Advice | Carolyn Hax: He left dad’s wife off the list for his City Hall wedding


Dear Carolyn: My son from a previous marriage is having his wedding at City Hall. The city restricts guests to six people. He has included me, but not my current wife of 12 years.

I am extremely bothered by this. The other five guests are from my ex-wife’s side, and I have been asked to come alone. I asked if there was a way he could accommodate my wife. My wife has never done anything to offend my son and has always been respectful.

I am trying to be as diplomatic as possible, but I will not attend the wedding without my wife. I would like your opinion on my stance on the issue.

— Rock and a HARD Place

Rock and a HARD Place: I don’t agree with your stance on the issue.

I’m sympathetic to it, but that’s a different thing. I understand that including spouses on guest lists is nearly an absolute, because it’s rude to exclude them — and that you want to celebrate with your wife. (For all the 10 or 15 minutes the ceremony takes.)

But when a couple weds at City Hall and there’s a hard cap on attendance, all expectations are off. To add your wife on the grounds that she’s really important to you, your son must ax someone else who is really important to him. Top-six important.

All because … you don’t relish being solo among your ex’s people? You feel Ex is the favored parent? You fear your wife isn’t accepted or respected?

All difficult, I’m sorry — but as reasons to boycott, they aren’t good enough. Had your son asked me before inviting anyone, I’d have urged your wife’s inclusion (while respecting his right to pick his six). Now, though, the best remaining option is to recognize this is about your son and his six people. Sides, shmides. Making it about you, and winning, would at this point mean he disinvites one of those people he already chose to include.

You, of course, have every right not to attend now, just as your son was free to choose his people. But choices have consequences — and you have an unusual amount of say in the consequences of your son’s choice and your own.

Namely, you can choose to keep the emotional and logistical consequences to an absolute minimum: by not taking the mini guest list personally. By taking the longer view. By asking your wife to do the same, if she’s willing. By not pressuring your son any further. By not boycotting your own son’s ceremony. My real advice is to nurture your relationship with your son, which you can’t do if it doesn’t survive his wedding.

Or you can go big: by taking the maximum offense and the maximum stand, inviting max escalation. Your call.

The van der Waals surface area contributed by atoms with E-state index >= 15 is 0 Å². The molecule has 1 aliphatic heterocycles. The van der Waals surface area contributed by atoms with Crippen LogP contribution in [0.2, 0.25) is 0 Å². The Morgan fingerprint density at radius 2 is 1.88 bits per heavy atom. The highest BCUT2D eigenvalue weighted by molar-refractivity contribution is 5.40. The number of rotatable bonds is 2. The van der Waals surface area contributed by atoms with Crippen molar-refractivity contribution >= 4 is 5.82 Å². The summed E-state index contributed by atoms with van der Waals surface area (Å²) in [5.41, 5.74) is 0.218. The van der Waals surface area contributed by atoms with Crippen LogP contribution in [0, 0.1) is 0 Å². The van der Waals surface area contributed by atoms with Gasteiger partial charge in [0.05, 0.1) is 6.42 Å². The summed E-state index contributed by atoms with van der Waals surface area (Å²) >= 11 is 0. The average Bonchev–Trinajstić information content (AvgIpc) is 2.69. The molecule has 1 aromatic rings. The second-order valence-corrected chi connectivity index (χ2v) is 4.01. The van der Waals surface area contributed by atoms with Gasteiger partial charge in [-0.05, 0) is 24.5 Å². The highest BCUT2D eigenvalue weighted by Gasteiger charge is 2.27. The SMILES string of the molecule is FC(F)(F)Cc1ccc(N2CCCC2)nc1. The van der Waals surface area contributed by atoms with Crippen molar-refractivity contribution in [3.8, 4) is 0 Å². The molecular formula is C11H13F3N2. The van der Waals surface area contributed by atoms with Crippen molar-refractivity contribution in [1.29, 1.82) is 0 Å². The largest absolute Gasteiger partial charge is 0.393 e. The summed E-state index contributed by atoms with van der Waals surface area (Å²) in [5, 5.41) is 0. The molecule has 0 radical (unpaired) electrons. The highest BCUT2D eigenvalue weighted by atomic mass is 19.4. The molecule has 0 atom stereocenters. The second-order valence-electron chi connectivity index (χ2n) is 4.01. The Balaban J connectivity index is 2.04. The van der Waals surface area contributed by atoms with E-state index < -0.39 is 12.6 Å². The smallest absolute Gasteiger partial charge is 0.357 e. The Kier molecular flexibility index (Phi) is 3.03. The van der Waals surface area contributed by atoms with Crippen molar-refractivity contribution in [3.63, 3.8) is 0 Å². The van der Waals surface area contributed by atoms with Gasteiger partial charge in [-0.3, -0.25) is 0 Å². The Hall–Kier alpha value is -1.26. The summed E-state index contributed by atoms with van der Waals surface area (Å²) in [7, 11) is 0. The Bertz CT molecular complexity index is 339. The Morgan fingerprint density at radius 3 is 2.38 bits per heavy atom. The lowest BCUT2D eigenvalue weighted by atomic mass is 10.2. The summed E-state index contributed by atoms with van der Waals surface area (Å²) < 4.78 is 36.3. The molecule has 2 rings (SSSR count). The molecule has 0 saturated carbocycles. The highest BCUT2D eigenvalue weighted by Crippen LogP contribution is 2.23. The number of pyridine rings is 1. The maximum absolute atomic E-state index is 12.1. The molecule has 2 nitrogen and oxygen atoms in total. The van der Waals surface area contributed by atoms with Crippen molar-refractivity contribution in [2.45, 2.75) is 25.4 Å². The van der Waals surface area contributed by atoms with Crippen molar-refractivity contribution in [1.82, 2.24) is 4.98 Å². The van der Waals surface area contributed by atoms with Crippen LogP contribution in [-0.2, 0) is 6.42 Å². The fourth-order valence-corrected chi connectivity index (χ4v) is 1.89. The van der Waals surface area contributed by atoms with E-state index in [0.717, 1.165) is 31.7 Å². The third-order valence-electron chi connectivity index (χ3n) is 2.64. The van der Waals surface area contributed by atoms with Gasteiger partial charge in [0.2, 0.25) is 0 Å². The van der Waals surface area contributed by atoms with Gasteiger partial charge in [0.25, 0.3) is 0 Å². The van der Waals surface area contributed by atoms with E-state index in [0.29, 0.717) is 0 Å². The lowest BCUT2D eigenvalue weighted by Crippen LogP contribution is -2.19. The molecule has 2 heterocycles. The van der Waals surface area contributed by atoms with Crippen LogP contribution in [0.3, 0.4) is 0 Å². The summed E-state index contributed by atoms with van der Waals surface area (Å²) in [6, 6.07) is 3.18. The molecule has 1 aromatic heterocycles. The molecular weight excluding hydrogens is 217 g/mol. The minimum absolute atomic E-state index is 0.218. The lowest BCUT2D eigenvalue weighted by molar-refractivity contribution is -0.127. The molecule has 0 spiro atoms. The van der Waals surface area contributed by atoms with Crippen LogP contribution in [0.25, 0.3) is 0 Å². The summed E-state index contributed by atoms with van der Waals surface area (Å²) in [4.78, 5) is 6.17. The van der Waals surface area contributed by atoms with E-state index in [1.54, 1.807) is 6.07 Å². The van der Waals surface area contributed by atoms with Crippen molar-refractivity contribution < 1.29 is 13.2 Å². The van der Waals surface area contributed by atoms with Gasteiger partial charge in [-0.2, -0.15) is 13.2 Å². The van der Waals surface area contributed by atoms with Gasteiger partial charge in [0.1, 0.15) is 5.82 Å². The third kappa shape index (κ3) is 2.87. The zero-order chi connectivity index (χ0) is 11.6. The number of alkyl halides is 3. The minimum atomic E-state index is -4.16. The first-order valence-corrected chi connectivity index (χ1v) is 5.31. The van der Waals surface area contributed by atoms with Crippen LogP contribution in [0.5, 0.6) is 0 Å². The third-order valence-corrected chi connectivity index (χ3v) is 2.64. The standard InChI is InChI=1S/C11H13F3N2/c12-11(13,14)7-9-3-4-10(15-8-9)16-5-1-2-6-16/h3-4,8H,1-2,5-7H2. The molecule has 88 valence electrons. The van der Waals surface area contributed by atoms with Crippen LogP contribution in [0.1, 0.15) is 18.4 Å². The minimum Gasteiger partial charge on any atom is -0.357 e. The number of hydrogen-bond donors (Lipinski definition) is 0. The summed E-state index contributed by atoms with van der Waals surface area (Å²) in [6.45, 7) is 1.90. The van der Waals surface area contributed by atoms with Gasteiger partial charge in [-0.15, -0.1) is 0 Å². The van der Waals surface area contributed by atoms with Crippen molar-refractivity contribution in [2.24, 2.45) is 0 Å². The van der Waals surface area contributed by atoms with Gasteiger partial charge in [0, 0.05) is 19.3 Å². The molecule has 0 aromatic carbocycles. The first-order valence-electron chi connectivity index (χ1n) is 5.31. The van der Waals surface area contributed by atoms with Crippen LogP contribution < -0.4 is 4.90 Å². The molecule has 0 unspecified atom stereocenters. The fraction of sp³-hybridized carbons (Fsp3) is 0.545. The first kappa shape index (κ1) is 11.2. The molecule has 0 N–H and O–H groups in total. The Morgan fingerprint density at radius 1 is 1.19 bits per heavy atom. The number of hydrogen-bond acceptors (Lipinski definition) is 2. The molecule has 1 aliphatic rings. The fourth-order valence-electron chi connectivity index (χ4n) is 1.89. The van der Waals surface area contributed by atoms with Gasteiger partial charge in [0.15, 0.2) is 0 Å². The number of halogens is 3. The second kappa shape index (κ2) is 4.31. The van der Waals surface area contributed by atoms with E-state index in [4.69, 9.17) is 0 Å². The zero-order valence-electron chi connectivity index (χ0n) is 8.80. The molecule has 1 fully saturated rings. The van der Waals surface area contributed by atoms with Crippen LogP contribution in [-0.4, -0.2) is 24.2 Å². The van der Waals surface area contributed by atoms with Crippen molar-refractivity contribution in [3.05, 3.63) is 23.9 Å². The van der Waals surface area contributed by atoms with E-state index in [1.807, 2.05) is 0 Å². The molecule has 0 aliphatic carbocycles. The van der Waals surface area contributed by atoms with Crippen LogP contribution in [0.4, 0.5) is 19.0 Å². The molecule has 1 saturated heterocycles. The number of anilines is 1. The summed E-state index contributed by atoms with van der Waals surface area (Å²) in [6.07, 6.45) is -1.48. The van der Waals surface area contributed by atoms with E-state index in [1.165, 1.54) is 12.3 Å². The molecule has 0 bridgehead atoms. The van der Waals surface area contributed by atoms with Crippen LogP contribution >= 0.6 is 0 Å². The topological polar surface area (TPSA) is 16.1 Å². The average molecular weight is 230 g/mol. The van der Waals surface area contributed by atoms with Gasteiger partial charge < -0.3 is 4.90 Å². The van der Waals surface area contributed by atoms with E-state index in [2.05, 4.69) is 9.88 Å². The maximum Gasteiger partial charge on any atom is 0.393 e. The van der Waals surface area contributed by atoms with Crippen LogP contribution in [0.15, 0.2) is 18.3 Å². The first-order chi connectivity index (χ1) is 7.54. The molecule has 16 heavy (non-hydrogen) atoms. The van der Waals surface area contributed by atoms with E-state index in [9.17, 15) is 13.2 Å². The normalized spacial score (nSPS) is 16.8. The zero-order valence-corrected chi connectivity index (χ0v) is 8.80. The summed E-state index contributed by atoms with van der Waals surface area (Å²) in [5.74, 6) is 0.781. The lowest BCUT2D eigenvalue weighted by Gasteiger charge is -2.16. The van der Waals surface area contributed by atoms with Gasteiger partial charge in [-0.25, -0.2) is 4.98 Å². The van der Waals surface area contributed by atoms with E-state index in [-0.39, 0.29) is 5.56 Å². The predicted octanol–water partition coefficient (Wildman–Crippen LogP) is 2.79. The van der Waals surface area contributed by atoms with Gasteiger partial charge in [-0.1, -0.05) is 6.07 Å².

Hi, Carolyn: Recently, four moms of adult children were talking about weddings. Two of us have upcoming nuptials in the family, one has a son who married two years ago, and one has not had any weddings yet.

The question arose as to whether parents who help pay for the child’s wedding have any say in its planning and details. Your name came up, as in, “Carolyn Hax would say …,” and we all promptly disagreed how you would answer!

I thought you would encourage parental discretion to the point of minimal involvement, while others thought you would say that if the parents are paying, then they get to weigh in on decisions. Would you mind settling this argument before the next pop of champagne?!

— Yet Another Wedding Disagreement

Yet Another Wedding Disagreement: You win. I’m not sure whose column your friends have been reading, since I don’t recall ever supporting the use of money as leverage over someone else’s plans (though I may have blanked the late 1990s).

Especially with children, it’s an exercise in bad faith. “Here’s this huge gift for you, except that it’s really a way for me to get you to do what I want.” Hard to think of a more effective way to set fire to your accrued parental goodwill.

Weddings are part of my larger view that you give or don’t give money to children, minor or grown, on principle — for weddings, allowance, tuitions, birthdays, down payments, whatever — and be transparent about those principles with your kids. Some examples of the countless configurations this can take: “This is how we’d like to celebrate you,” “We view supporting your education as both a reward for your hard work and the best start we can give you in life,” “Your weekly allowance is to teach you to manage your own money,” “I will pay X dollars toward your tuition/wedding/down payment, but you decide how you’ll apply it,” “We support you 100 percent emotionally, but no financial support after you’re 18/21/out of high school/out of college, except in emergencies, if that.” The more coherent your philosophy and application thereof, the better.

Then butt out. If you can’t butt out, for whatever reason, then don’t give the gift in the first place — or adjust it till it’s one you can give freely. Regardless: no strings or no gift.



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